– What it means to be a ‘Covered Benefit:
In the insurance industry, the terms ‘covered benefit’ and ‘covered’ are frequently used, although they can be confusing. A ‘covered benefit’ is a health service that is included (i.e., ‘covered’) in the premium paid by, or on behalf of, the registered patient for a specific health insurance policy. ‘Covered’ signifies that the insurance company will consider paying a portion of the permitted cost of a health care. This does not imply that the service will be paid in full.
In a plan where ‘urgent care’ is ‘covered,’ for example, a copay may be required. The copay is a patient’s out-of-pocket expense. If the copay is $100, the patient must pay it (typically at the time of service), and the insurance company will then reimburse the rest of the allowable cost for the urgent care service.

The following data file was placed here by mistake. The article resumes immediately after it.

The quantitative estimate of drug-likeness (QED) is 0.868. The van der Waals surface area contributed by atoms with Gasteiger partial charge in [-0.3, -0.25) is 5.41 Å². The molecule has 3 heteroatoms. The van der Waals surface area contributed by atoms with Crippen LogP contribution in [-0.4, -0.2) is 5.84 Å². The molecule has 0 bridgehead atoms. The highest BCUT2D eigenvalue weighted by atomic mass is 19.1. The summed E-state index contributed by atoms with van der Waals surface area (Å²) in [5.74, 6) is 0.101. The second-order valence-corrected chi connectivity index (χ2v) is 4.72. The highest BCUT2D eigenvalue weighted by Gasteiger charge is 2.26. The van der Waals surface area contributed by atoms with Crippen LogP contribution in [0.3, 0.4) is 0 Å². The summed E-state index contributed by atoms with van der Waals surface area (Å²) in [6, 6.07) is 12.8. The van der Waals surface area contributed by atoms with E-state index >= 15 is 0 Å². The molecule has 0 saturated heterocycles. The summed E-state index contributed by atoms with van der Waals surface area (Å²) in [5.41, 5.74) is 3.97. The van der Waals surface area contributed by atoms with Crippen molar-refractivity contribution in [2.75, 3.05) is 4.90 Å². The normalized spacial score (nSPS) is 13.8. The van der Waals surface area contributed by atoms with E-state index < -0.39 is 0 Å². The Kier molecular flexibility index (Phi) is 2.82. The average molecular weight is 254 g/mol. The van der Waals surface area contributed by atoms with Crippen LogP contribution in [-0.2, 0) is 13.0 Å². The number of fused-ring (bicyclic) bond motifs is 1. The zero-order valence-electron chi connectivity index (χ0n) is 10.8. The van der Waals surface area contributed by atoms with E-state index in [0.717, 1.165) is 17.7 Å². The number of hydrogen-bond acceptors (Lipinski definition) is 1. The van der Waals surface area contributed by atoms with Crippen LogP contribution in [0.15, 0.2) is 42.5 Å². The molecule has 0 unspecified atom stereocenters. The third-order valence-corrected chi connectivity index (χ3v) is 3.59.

An insurance company may refuse to pay anything toward a ‘covered benefit’ in particular cases. For example, if a patient has not yet reached his or her $1,000 yearly deductible and the cost of the covered health treatment is $400, the patient will be responsible for the $400. (often at the time of service). This service is considered ‘covered’ since it counts toward the yearly deductible, leaving just $600 for the customer to pay for future services before the insurance company begins to pay its portion.